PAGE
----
Over the next year we can expect more layoffs, and RIM will start to vacate many of its Waterloo buildings. In the long term, it will probably survive as a smallish company; for example, QNX, which is an Ottawa-based company that RIM purchased last year, has a successful business creating the operating system for automobiles. At some point parts of RIM will probably be purchased by other companies, although an all-out sale seems unlikely. (RIM has courted a number of companies and all passed on buying it so far.) By 2014 or so, in a good-case scenario, RIM may have consolidated its remaining local employees into its three buildngs at Northfield and University.
For employees who work outside of Waterloo, there shouldn’t be too many difficulties in finding other jobs. In Waterloo, the situation is quite different. For example, RIM probably employs as many technical writers in Waterloo as all other local companies combined. As those technical writers get laid off, there simply won’t be local jobs for them. But it is quite possible that local house prices will fall after layoffs, so it isn’t going to be easy for some of them to move.
It also may not be easy for RIM employees to work for other companies. RIM hired a lot of good people, but many of them came straight out of school and were assimilated into a very unusual corporate environment. RIM stresses process over outcome: it is extraordinarily bureaucratic, with a steeply vertical management structure and an intolerance to open dialogue. Employees who have learned to survive by keeping their heads down and not speaking up may find it difficult to excel in environments where they are expected to contribute. Outside the government and IBM (neither of which are significant employers in Waterloo Region), there might not be many places where RIM employees could be happy.
As for the city of Waterloo, the tide has already started to turn. Waterloo property values are so high that the high tech hub has started to move to Kitchener, which is not only cheaper and more central to transit but also has a large number of empty manufacturing buildings that make attractive office space. (Communitech and Google have gorgeous offices in the Lang Tannery.)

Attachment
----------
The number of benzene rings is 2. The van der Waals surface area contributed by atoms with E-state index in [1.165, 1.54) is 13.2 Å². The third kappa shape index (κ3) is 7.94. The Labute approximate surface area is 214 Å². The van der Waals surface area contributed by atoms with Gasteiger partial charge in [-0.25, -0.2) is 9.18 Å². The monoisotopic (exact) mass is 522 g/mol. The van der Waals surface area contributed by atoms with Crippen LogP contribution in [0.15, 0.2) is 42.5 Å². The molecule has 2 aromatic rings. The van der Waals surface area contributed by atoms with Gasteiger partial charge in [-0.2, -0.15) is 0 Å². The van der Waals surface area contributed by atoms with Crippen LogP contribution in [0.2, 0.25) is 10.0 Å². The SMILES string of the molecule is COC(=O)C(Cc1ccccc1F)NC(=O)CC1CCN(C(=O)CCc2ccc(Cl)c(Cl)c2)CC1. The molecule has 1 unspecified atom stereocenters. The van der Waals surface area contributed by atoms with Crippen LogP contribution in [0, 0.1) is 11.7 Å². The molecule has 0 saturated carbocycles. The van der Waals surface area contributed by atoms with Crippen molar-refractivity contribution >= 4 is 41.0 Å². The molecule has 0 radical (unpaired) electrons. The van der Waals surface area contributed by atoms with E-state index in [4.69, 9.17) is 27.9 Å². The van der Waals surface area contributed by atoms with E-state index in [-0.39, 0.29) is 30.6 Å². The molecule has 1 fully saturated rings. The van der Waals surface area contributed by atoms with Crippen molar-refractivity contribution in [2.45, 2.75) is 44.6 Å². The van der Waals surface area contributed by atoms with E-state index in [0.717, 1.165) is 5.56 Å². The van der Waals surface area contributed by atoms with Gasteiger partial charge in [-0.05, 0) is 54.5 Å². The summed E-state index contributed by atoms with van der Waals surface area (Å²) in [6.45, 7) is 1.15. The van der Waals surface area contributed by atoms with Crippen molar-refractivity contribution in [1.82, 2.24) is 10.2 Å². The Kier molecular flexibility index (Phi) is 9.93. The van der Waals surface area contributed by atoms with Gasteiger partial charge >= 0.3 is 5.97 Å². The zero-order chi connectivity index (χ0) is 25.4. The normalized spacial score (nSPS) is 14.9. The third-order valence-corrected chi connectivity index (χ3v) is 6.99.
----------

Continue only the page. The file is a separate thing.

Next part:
Currently, a building on King Street in Uptown Waterloo (store on bottom, a couple of apartments up top) will set you back $600,000 to a over a million dollars. In downtown Kitchener, you can pay half that. Downtown Kitchener still has a scuzziness factor, but it is fast improving — and it is a much more interesting and varied downtown than Waterloo. If Waterloo’s high end boutiques lose their clientele, you have to expect that there will be some dramatic changes.
One has to hope that someone at Waterloo City Hall has started to prepare for what might be coming. I hope they’re running a series of projections of tax revenue given several possible scenarios, and thinking about how to cope with each. Uptown Waterloo was planned as an upscale, boutique shopping destination: will that vision survive the fall of RIM? (And is anyone thinking about the possibility that the Uptown could become a club district as Kitchener did, with the problems that would bring?) Does the city have a plan for attracting new businesses to the empty office buildings? If Waterloo has thousands of new unemployed people, what will the impact be on social services?
Don’t get me wrong. I hope RIM can survive and thrive. But there is enough reason to think it won’t that we need to be prepared.
Originally published on Yappa Ding Ding